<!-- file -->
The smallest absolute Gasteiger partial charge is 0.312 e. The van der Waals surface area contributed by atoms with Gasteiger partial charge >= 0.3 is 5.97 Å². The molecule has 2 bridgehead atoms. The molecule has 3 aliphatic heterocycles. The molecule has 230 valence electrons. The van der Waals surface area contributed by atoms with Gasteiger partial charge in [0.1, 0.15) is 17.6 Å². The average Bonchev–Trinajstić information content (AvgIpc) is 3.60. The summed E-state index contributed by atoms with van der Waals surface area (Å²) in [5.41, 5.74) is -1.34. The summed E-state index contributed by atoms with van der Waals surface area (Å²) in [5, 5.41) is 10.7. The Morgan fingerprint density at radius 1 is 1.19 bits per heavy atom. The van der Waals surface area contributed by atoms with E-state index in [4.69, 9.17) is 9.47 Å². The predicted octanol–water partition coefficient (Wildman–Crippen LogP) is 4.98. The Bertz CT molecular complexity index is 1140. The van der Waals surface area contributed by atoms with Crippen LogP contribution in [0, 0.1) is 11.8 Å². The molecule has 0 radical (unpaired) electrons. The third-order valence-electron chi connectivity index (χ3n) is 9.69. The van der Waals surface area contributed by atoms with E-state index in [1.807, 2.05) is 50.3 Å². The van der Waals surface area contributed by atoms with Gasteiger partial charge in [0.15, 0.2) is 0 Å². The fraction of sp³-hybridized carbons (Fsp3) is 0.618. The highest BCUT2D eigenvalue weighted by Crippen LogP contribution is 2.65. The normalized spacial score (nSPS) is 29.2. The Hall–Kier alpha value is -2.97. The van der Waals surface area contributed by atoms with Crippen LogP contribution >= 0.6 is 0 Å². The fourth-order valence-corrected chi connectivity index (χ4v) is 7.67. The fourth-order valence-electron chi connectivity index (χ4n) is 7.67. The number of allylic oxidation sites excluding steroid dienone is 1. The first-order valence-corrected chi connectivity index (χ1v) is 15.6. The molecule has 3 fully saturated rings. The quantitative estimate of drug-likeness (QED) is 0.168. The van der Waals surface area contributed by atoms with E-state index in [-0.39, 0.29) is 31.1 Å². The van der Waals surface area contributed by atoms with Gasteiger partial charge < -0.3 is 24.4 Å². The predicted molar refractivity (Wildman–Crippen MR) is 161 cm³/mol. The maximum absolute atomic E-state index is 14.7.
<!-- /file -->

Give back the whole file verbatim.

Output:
The smallest absolute Gasteiger partial charge is 0.312 e. The van der Waals surface area contributed by atoms with Gasteiger partial charge >= 0.3 is 5.97 Å². The molecule has 2 bridgehead atoms. The molecule has 3 aliphatic heterocycles. The molecule has 230 valence electrons. The van der Waals surface area contributed by atoms with Gasteiger partial charge in [0.1, 0.15) is 17.6 Å². The average Bonchev–Trinajstić information content (AvgIpc) is 3.60. The summed E-state index contributed by atoms with van der Waals surface area (Å²) in [5.41, 5.74) is -1.34. The summed E-state index contributed by atoms with van der Waals surface area (Å²) in [5, 5.41) is 10.7. The Morgan fingerprint density at radius 1 is 1.19 bits per heavy atom. The van der Waals surface area contributed by atoms with E-state index in [4.69, 9.17) is 9.47 Å². The predicted octanol–water partition coefficient (Wildman–Crippen LogP) is 4.98. The Bertz CT molecular complexity index is 1140. The van der Waals surface area contributed by atoms with Crippen LogP contribution in [0, 0.1) is 11.8 Å². The molecule has 0 radical (unpaired) electrons. The third-order valence-electron chi connectivity index (χ3n) is 9.69. The van der Waals surface area contributed by atoms with E-state index in [1.807, 2.05) is 50.3 Å². The van der Waals surface area contributed by atoms with Gasteiger partial charge in [0.15, 0.2) is 0 Å². The fraction of sp³-hybridized carbons (Fsp3) is 0.618. The highest BCUT2D eigenvalue weighted by Crippen LogP contribution is 2.65. The normalized spacial score (nSPS) is 29.2. The Hall–Kier alpha value is -2.97. The van der Waals surface area contributed by atoms with Crippen LogP contribution >= 0.6 is 0 Å². The fourth-order valence-corrected chi connectivity index (χ4v) is 7.67. The fourth-order valence-electron chi connectivity index (χ4n) is 7.67. The number of allylic oxidation sites excluding steroid dienone is 1. The first-order valence-corrected chi connectivity index (χ1v) is 15.6. The molecule has 3 fully saturated rings. The quantitative estimate of drug-likeness (QED) is 0.168. The van der Waals surface area contributed by atoms with E-state index in [-0.39, 0.29) is 31.1 Å². The van der Waals surface area contributed by atoms with Gasteiger partial charge < -0.3 is 24.4 Å². The predicted molar refractivity (Wildman–Crippen MR) is 161 cm³/mol. The maximum absolute atomic E-state index is 14.7.